A hardcore show of friends at Lithuania’s album release party

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LIthuania | Photo by John Vettese
LIthuania | Photo by John Vettese

“What does everybody think,” Dominic Angellela asked Boot and Saddle last night. “Does Eric look like a member of Slipnot in that?”

“That” was a grey Dickies one-piece jumpsuit, and Eric Slick either did indeed look like a costumed nu-metaler last night at Lithuania‘s album release party – “Number 7!” says he. “Oh, you know their names?” says Dom – either that or possibly a gas station attendant.

Angellela on the other hand, was clad in a tie-died Lithuania t-shirt. Not his band’s shirt, mind you. A tie-died basketball shirt that fellow Philadelphia music dude Ron Gallo found while thrifting – he tweeted it at Angellela, who promptly asked him to purchase it. “The Grateful Dead sponsored Lithuania’s Olympic basketball team,” Angellela excitedly told me after the show. “How awesome is that?”

Sartorial choices aside, the show was really about two things – music and friendship. And maybe feeling comfortable enough in a room full of friends that you can goof on your bandmates’ outfits.

Lithuania’s Hardcore Friends LP is out on Lame-O Records this week, and it’s a rager. The record and project in general allows the two seasoned musicians at its forefront – dudes who have honed serious pop chops in DRGN King (Angelella) and Dr. Dog (Eric Slick) – to cut loose and rage the night away. It’s scuzzy, it’s noisy, there are moments of dissonance as the guys coax unbelievable feedback from their guitars and Ricardo Lagomasino bashes his drums into oblivion.

But then there are the terriffic hooks. “God In Two Persons,” which Slick takes lead on, opened the show with a bang. In “Place of No Tomorrow,” Angelella channels ennui and frustration into an uplifting anthem: “God this part of town is killing me / I need to breathe and see the place of no tomorrow.” The two guys’ voices are similar-ish, moreso than I realized before seeing them live, and as such they were great compliments to one another – as was their unbridled onstage presence. Very Japandroids, very JEFF, very badass.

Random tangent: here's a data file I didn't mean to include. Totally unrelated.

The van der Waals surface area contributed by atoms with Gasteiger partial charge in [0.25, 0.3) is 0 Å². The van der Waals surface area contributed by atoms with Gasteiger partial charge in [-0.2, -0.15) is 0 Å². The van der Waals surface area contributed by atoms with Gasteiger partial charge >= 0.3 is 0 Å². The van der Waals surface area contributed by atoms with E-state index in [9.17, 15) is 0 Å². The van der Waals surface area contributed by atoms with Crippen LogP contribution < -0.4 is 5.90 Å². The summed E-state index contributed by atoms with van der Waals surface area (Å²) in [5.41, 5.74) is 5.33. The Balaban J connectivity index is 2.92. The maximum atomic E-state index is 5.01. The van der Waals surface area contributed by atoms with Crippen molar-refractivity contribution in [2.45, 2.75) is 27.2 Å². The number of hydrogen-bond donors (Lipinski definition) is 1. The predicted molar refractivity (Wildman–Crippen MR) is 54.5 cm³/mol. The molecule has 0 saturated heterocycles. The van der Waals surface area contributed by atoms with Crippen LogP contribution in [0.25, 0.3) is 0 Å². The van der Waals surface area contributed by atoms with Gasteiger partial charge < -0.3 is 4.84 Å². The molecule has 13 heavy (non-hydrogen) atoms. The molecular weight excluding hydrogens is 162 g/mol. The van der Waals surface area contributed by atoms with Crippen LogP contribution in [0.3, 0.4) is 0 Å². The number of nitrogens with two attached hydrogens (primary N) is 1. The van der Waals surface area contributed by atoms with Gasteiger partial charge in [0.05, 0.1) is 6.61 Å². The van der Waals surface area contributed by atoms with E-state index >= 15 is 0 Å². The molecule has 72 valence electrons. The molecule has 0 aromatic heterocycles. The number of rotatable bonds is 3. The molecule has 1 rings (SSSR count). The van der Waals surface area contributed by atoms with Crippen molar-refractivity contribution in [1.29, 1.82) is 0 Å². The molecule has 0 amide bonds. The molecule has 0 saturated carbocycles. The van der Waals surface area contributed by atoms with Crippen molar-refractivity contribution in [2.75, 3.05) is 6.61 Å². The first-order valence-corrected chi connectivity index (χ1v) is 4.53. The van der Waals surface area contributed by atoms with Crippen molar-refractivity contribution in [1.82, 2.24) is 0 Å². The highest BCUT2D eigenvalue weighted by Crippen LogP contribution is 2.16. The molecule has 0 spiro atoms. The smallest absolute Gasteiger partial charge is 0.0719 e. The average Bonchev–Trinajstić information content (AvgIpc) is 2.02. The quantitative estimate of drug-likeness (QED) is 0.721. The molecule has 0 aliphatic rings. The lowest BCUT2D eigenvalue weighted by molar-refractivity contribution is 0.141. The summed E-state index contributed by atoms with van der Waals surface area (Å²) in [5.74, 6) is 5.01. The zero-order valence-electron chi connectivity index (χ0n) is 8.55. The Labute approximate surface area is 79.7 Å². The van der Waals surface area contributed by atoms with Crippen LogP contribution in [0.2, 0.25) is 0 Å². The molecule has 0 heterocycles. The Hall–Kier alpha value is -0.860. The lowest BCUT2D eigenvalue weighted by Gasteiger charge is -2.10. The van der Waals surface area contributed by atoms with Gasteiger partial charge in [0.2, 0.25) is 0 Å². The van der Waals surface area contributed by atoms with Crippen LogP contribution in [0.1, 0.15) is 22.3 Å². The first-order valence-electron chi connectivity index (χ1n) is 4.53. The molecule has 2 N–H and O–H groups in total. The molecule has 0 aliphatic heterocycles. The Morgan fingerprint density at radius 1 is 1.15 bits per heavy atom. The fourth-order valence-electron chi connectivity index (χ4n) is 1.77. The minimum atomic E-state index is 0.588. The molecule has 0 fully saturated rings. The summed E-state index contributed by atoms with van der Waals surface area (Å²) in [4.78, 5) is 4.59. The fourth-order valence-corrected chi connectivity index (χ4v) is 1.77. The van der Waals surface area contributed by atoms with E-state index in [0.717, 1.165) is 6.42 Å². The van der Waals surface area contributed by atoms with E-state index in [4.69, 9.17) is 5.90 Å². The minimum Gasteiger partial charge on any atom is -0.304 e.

Anomie | Photo by John Vettese
Rachel Browne of Field Mouse performed as Anomie | Photo by John Vettese

Opening the show were two equally high-energy bands: Anomie, a new project by Field Mouse’s Rachel Browne, which was only playing its third-ish show (first with Slick sitting in on bass) but it sounded remarkably fuzz poppy, with moments reminding me of Superchunk and Velocity Girl. Browne took the last two songs solo, and totally killed.

The surprise of the night was easily Year of Glad, a new-ish project featuring a bunch of great folks from the Philly basement scene. Mimi Gallagher of Nona does guitar and vocals, Chris Diehm of 1994! does bass and vocals, Mike Bell of the Movies fame is on second guitar alternating lead parts with Gallagher and Mike Harping of Good Luck drums. The band has a wicked fun Chumped / Weezer sound and they’re all ace players, and incredible at revving up the crowd. Their only release at the moment is this four-song EP, also on Lame-O, and I’m stoked to hear more.

All the bands on stage are obviously tight friends with one another – Slick playing joining the lineup of Anomie, Browne shouting out Gallagher as her set approached, Angellela and Slick keeping their project going from when they launched it as UArts undergrads a decade ago, Diehm telling me post-show that Year of Glad came together out of everybody living close by one another in West Philly.

But the friendship very obviously stretched offstage as well; Craig Almquist of Cold Fronts was rocking out in the front row during Lithuania’s set (Angellela plays with them sometimes), Lucy Stone of DRGN King was there alongside him. Other musicians and music scene peeps could be spotted filling out the room, including members of Hurry and mewithoutYou.

When Browne jokingly introduced her solo encore by saying “I’m doing these last two songs by myself, so if you need to text or something, you can do it outside,” the response was pretty awesome. Nobody left the room, and everybody stayed quiet and focused. You don’t do that unless there are people you really care about onstage, and it was clear last night that Boot and Saddle cared.

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